The fifth hearing in a case, where former Cumhuriyet Editor-in-Chief Can Dündar, the newspaper’s Ankara representative Erdem Gül and the opposition Republican People’s Party (CHP) deputy Enis Berberoğlu are on trial on “terrorism” charges in connection with a report on the 2014 interception of Syria-bound trucks operated by the National Intelligence Agency (MİT), was held on March 14 at the Istanbul 14th High Criminal Court.

Berberoğlu, who was convicted and jailed for “espionage” in connection with the same report that was published in Cumhuriyet, attended the hearing through court videoconferencing system SEGBİS. Gül, who is not imprisoned, also attended the hearing.

The court ruled that two appeals rulings, handed down by an Istanbul appellate court and the Supreme Court of Appeals, shall be awaited.

The appellate court ruling concerns Berberoğlu’s earlier conviction on the charge of espionage. The appeal court overturned the lower court ruling which sentenced Berberoğlu to 25 years in jail and handed down a prison term of 5 years and 10 months as a result of a retrial. The Supreme Court of Appeals ruling, on the other hand, concerns an earlier ruling that convicted Gül and Dündar of “exposing secret documents.” The supreme court overturned that ruling, saying Dündar should have been convicted of the more serious charge of “obtaining classified information for espionage purposes” while stating that Gül should have been acquitted.

The Istanbul 14th High Criminal Court decided to adjourn the trial until May 9.

“Defamation” case against journalists postponed

A defamation case launched upon a complaint by former Justice Minister Bekir Bozdağ against two journalists, Cumhuriyet daily’s İzmir reporter Hasan Dirik and BirGün daily reporter Erk Acarer, was held at the Istanbul 2nd Civil Court of First Instance on March 15. Both journalists stand trial for reporting on the allegations that raw materials used in the production of sarin gas had been transported to jihadist groups fighting in Syria.

The trial was postponed to September 27, 2018, to hear the testimony of Acarer, who couldn’t attend the trial as he was in Germany. Main opposition Republican People’s Party (CHP) Deputy Eren Erdem was also summoned to be heard as a witness.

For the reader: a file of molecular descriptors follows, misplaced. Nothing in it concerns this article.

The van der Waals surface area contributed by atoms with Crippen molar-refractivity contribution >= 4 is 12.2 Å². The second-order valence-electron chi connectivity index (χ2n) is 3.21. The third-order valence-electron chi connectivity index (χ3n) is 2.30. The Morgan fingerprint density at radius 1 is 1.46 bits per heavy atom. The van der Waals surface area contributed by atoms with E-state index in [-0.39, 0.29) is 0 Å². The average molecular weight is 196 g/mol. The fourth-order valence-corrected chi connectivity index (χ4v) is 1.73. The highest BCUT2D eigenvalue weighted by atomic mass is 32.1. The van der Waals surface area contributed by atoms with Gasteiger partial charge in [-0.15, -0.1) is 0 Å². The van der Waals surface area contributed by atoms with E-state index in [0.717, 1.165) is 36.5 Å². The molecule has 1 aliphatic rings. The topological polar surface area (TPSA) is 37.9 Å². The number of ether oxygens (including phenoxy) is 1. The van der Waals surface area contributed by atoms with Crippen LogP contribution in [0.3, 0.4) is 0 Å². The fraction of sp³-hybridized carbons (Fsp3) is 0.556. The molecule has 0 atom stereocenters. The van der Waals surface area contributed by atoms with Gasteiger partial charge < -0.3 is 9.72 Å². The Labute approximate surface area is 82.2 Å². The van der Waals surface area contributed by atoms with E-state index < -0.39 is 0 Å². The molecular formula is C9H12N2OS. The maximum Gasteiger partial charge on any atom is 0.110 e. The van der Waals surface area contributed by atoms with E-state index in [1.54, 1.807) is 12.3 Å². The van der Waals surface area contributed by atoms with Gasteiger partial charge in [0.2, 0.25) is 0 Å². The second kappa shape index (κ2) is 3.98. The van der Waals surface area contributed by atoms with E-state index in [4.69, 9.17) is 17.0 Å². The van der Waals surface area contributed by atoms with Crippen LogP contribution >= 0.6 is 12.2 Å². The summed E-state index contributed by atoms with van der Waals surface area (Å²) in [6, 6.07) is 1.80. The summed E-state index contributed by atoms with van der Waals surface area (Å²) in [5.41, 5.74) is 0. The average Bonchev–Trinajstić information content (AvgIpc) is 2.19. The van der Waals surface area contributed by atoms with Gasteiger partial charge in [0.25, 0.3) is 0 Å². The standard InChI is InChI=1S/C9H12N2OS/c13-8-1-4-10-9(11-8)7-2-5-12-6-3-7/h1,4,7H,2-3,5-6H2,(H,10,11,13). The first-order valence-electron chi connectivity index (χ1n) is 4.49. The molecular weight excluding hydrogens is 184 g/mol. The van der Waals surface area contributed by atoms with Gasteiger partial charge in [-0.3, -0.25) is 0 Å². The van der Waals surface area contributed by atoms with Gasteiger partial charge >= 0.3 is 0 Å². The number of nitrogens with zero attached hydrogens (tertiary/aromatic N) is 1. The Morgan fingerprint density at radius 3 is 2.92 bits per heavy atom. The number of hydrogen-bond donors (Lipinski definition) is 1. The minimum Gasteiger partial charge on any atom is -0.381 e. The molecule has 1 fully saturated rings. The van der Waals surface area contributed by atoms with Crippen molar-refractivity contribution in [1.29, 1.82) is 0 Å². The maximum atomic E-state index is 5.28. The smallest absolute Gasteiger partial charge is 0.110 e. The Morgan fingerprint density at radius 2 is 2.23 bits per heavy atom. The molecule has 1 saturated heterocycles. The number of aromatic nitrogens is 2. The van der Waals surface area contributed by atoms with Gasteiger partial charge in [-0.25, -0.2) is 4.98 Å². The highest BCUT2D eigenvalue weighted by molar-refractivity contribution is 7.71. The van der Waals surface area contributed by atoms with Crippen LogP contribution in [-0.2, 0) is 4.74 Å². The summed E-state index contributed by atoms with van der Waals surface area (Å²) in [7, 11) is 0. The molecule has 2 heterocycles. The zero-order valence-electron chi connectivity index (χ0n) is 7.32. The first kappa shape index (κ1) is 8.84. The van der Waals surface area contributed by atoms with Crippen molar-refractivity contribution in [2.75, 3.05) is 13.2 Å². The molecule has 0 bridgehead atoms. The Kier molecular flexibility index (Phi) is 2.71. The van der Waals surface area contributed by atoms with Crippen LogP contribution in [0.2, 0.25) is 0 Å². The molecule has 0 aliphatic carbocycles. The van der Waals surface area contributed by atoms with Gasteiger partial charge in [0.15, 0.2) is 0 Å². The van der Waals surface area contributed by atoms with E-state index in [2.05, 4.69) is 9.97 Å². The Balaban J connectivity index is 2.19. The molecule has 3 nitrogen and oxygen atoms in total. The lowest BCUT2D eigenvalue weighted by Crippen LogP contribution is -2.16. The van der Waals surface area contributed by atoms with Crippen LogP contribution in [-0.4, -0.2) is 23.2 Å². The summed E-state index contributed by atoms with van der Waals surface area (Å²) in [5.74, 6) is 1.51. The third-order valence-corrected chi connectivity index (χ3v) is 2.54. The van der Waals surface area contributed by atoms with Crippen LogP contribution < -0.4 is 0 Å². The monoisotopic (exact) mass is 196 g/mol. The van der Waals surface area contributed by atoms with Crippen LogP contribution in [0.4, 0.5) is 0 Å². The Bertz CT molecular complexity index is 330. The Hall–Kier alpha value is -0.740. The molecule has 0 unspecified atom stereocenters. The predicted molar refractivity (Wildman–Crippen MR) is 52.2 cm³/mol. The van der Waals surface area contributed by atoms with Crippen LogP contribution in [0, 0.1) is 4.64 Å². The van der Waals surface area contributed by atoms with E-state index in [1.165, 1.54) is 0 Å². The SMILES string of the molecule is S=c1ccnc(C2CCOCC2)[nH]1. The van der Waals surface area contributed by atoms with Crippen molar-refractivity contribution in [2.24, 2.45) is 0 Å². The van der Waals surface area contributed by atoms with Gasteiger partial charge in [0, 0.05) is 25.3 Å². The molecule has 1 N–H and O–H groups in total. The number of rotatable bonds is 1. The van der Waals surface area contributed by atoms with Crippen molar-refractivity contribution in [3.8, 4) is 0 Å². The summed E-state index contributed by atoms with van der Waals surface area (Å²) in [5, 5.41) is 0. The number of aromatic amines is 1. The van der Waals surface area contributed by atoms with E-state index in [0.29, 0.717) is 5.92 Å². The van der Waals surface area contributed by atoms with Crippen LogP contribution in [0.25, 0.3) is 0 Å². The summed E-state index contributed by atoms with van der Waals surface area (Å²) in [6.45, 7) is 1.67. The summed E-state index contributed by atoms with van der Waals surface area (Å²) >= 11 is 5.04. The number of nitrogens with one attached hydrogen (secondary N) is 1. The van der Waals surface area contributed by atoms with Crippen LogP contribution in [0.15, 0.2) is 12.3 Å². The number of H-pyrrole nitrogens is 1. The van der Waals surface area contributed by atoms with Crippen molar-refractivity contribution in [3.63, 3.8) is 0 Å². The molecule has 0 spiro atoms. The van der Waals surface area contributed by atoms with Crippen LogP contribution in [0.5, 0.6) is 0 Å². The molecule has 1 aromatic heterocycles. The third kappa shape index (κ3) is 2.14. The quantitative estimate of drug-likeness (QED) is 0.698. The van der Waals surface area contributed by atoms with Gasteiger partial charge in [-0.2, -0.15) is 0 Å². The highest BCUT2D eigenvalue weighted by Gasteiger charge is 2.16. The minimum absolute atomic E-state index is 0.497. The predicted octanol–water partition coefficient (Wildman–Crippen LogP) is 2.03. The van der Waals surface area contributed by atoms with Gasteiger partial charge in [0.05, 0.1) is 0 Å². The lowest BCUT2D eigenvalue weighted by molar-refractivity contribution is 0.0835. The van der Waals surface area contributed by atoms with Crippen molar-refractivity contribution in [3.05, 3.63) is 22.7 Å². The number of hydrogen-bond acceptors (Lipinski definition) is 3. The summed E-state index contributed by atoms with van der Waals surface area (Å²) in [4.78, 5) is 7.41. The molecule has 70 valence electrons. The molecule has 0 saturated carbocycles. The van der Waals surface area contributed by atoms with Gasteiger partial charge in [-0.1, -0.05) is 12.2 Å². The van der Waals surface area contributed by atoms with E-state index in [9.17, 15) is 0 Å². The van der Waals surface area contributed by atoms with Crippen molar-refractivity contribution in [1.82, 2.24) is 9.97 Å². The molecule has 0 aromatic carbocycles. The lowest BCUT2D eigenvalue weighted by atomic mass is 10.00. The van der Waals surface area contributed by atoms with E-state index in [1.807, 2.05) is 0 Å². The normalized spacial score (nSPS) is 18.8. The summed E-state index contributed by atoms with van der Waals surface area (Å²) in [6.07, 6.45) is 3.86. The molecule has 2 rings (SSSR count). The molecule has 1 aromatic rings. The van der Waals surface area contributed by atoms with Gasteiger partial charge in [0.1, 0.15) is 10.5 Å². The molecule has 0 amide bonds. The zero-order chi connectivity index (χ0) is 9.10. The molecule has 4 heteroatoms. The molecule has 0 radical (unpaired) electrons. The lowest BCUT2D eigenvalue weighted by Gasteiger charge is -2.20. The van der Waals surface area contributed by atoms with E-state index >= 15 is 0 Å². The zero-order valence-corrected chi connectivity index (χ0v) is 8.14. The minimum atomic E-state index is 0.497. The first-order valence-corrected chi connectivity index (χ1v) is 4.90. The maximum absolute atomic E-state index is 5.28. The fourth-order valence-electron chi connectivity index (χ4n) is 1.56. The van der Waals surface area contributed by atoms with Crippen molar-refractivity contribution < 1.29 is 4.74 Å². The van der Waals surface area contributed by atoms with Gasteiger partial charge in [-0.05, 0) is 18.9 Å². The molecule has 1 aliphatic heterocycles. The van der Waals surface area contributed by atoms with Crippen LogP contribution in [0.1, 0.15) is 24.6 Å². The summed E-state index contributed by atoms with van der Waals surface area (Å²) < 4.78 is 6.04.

“Paradise Papers trial” begins

The first hearing in a compensation case where two Cumhuriyet journalists are on trial in connection with publication in the daily of reports on Paradise Papers leaks began at an Istanbul court on March 15.

The journalists, reporter Pelin Ünker and columnist and Cumhuriyet Foundation Executive Board Chairman Orhan Erinç, had been sued by by Prime Minister Binali Yıldırım and his two sons over two articles related to Paradise Papers leaks. The prime minister and his sons demanded TL 500,000 in compensation for non-pecuniary damages that they said they suffered as a result of the reports.

The trial was postponed to July 17, 2018.

Antropolog magazine editor-in-chief jailed over social media posts

Tolga Kubilay Çelik, the managing editor-in-chief of Antropolog magazine, a magazine on anthropology, was sent to jail pending trial in Kocaeli on March 14. Çelik is also the co-president of a local culture association in Darıca, a district in Kocaeli province east of Istanbul. Çelik, along with three others, was imprisoned pending trial on the charge of “terrorism propaganda.”

Çelik was detained March 9 for “spreading propaganda for several terror organizations,” his lawyer Tamer Doğan told the media. Çelik's Twitter posts dating back to 2012 were used as evidence, Doğan said.

With the imprisonment of Çelik and Özgür Gündem’s Göktaş, and the release of Alpay from prison, the number of journalists in prison has reached 154. The full list can be viewed below and here.


For a full list of all the imprisoned journalists in Turkey, visit this spreadsheet. Lists of all of the foundations and associations as well as media outlets shut down can also be found at the same link, although on different tabs of the same spreadsheet.